Friday, January 16, 2009

Candidate Case Study

I need to take today's posting to describe a recent situation and get your candid feedback. I am quite puzzled by a candidate's actions recently and am at a loss for words.

I have been executing a search for a client in Lower NY & Long Island and have had a difficult time recruiting qualified candidates. The difficulty comes from the company's mere location, as no one is interested in moving to Long Island. By some luck, I identified a passive candidate through a referral, who was in fact interested in the opportunity.

By "interested," I mean that this person would potentially move into a more senior role with his current company's largest competitor, have a shorter commute, and make $20K on his base salary. It was a great opportunity!

The candidate was local so they went straight to an in-person interview and supposedly hit it off. The candidate debriefed with me and indicated the interview went well and he was looking forward to taking the next steps. Shortly thereafter, the client debriefed with me and provided similar sentiments.

Four days later, Sunday, the candidate constructed a well thought out letter, removing himself from the process. No rationale was given, only thanks for our time and consideration.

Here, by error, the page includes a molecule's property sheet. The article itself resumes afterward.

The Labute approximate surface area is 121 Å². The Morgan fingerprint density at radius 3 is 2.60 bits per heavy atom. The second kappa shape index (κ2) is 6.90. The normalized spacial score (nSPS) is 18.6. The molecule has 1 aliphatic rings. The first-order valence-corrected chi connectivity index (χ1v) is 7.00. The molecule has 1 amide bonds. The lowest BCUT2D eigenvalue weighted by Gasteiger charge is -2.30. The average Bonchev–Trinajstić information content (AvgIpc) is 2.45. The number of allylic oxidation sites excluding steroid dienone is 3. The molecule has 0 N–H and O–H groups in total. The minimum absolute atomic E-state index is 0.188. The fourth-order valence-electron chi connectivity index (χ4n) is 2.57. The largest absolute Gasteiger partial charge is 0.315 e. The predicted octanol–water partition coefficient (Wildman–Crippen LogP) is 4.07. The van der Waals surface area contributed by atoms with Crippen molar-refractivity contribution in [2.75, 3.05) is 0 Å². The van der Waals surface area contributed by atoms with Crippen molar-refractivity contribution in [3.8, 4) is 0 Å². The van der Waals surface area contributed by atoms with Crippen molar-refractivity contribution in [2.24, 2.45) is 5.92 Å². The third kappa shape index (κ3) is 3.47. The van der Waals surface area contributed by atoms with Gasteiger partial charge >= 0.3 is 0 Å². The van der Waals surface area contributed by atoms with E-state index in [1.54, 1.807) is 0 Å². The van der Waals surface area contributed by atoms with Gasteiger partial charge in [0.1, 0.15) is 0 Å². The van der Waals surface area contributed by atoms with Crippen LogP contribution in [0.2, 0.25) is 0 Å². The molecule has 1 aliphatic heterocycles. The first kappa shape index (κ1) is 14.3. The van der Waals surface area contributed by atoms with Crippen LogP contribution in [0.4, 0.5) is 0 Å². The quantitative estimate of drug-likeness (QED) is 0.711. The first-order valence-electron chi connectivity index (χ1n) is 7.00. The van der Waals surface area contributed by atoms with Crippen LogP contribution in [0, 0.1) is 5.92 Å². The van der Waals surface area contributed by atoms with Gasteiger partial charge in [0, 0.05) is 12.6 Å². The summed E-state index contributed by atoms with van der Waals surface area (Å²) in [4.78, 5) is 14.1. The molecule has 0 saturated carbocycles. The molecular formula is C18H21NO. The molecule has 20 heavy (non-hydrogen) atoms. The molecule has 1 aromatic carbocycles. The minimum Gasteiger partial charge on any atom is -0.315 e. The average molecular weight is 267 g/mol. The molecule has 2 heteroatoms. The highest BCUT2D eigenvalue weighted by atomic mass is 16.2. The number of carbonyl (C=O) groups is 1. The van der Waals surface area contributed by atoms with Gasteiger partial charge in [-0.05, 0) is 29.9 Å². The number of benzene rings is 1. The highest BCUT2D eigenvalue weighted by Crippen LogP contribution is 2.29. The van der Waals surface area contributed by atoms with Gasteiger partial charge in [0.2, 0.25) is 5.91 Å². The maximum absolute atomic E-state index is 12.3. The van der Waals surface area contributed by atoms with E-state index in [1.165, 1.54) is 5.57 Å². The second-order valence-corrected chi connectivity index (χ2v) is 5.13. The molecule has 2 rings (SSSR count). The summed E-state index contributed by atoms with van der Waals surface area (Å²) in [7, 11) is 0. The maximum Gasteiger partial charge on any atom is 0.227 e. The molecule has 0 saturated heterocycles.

And then he was gone......

I tried email and phone, no response. I left voicemails asking for a rationale and reason - NOTHING. He just up and fell off the face of the earth. The company HR Manager even tried tracking him down but to no avail.

Now I understand that people change their minds, it's human nature. But if candidates want AND expect open communication with recruiters and hiring managers, then candidates need to show a similar respect. I am obviously never working with this individual again as they have permanently burned a bridge with me - BUT someone please tell what this individual is thinking??

I mean, with a downturn economy, you would think someone would be happier going to a larger, more stable company that would provide a shorter commute and an extra $20K on the base compensation. It's a no-brainer for me, but I am obviously missing something.

Someone please tell me what I should think of this situation....

1 comment:

Debbie said...

Trip... you are correct, there should be an equal level of professionalism and respect. However, I wouldn't worry too much about it. Who knows what drives people to do and act the way they do. Apparently this individual wasn't that interested in making a change and after considering the facts decided he had no interest. That being said, I am sure you are aware, people are motivated in different ways and to some, money and a shorter commute mean alot, and to others it means little. You will probably never know the reason for his behavior however, their is no excuse for not treating others with respect.

David